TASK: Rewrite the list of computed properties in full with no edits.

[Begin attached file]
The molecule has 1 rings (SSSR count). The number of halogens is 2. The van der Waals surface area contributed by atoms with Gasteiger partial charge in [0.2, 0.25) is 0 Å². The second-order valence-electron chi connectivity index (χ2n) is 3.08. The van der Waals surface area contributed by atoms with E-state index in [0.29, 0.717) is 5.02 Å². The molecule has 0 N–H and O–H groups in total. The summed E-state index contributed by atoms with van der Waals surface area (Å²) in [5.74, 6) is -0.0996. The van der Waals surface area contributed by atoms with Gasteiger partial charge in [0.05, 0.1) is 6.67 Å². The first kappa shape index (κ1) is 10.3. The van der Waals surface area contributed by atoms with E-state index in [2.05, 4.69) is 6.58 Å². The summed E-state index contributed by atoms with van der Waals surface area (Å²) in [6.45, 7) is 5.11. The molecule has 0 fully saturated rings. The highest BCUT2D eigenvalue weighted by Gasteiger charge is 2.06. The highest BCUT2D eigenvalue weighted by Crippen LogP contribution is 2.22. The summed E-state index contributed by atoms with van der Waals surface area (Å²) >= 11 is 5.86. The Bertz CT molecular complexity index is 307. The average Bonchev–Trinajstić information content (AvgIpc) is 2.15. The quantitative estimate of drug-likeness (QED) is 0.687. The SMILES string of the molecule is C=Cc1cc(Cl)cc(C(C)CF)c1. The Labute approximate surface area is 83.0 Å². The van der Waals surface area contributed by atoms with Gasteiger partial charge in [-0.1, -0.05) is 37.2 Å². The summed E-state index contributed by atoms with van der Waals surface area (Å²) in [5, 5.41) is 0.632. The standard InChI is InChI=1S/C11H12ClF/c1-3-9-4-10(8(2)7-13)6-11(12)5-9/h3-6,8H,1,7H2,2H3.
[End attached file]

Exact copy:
The molecule has 1 rings (SSSR count). The number of halogens is 2. The van der Waals surface area contributed by atoms with Gasteiger partial charge in [0.2, 0.25) is 0 Å². The second-order valence-electron chi connectivity index (χ2n) is 3.08. The van der Waals surface area contributed by atoms with E-state index in [0.29, 0.717) is 5.02 Å². The molecule has 0 N–H and O–H groups in total. The summed E-state index contributed by atoms with van der Waals surface area (Å²) in [5.74, 6) is -0.0996. The van der Waals surface area contributed by atoms with Gasteiger partial charge in [0.05, 0.1) is 6.67 Å². The first kappa shape index (κ1) is 10.3. The van der Waals surface area contributed by atoms with E-state index in [2.05, 4.69) is 6.58 Å². The summed E-state index contributed by atoms with van der Waals surface area (Å²) in [6.45, 7) is 5.11. The molecule has 0 fully saturated rings. The highest BCUT2D eigenvalue weighted by Gasteiger charge is 2.06. The highest BCUT2D eigenvalue weighted by Crippen LogP contribution is 2.22. The summed E-state index contributed by atoms with van der Waals surface area (Å²) >= 11 is 5.86. The Bertz CT molecular complexity index is 307. The average Bonchev–Trinajstić information content (AvgIpc) is 2.15. The quantitative estimate of drug-likeness (QED) is 0.687. The SMILES string of the molecule is C=Cc1cc(Cl)cc(C(C)CF)c1. The Labute approximate surface area is 83.0 Å². The van der Waals surface area contributed by atoms with Gasteiger partial charge in [-0.1, -0.05) is 37.2 Å². The summed E-state index contributed by atoms with van der Waals surface area (Å²) in [5, 5.41) is 0.632. The standard InChI is InChI=1S/C11H12ClF/c1-3-9-4-10(8(2)7-13)6-11(12)5-9/h3-6,8H,1,7H2,2H3.